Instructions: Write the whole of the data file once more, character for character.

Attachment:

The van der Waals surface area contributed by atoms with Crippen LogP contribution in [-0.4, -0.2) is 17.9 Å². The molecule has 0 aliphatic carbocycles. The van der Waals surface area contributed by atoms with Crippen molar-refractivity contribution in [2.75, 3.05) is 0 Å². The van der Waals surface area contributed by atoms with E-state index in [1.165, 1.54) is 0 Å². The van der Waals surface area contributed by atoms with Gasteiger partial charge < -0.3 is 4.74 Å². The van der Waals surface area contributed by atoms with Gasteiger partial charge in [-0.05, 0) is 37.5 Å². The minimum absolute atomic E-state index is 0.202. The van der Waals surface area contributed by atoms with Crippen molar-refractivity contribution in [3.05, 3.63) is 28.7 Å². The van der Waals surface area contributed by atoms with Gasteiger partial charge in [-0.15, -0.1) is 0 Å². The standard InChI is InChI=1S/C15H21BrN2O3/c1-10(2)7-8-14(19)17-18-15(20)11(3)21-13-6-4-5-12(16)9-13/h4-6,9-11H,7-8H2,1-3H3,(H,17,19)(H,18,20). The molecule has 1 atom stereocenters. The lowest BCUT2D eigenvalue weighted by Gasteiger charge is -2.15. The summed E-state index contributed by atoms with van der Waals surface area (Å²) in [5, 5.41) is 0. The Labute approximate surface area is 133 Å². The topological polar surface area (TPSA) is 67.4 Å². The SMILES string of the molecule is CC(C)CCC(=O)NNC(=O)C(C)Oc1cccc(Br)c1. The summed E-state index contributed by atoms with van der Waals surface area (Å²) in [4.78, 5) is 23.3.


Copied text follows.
The van der Waals surface area contributed by atoms with Crippen LogP contribution in [-0.4, -0.2) is 17.9 Å². The molecule has 0 aliphatic carbocycles. The van der Waals surface area contributed by atoms with Crippen molar-refractivity contribution in [2.75, 3.05) is 0 Å². The van der Waals surface area contributed by atoms with E-state index in [1.165, 1.54) is 0 Å². The van der Waals surface area contributed by atoms with Gasteiger partial charge < -0.3 is 4.74 Å². The van der Waals surface area contributed by atoms with Gasteiger partial charge in [-0.05, 0) is 37.5 Å². The minimum absolute atomic E-state index is 0.202. The van der Waals surface area contributed by atoms with Crippen molar-refractivity contribution in [3.05, 3.63) is 28.7 Å². The van der Waals surface area contributed by atoms with Gasteiger partial charge in [-0.15, -0.1) is 0 Å². The standard InChI is InChI=1S/C15H21BrN2O3/c1-10(2)7-8-14(19)17-18-15(20)11(3)21-13-6-4-5-12(16)9-13/h4-6,9-11H,7-8H2,1-3H3,(H,17,19)(H,18,20). The molecule has 1 atom stereocenters. The lowest BCUT2D eigenvalue weighted by Gasteiger charge is -2.15. The summed E-state index contributed by atoms with van der Waals surface area (Å²) in [5, 5.41) is 0. The Labute approximate surface area is 133 Å². The topological polar surface area (TPSA) is 67.4 Å². The SMILES string of the molecule is CC(C)CCC(=O)NNC(=O)C(C)Oc1cccc(Br)c1. The summed E-state index contributed by atoms with van der Waals surface area (Å²) in [4.78, 5) is 23.3.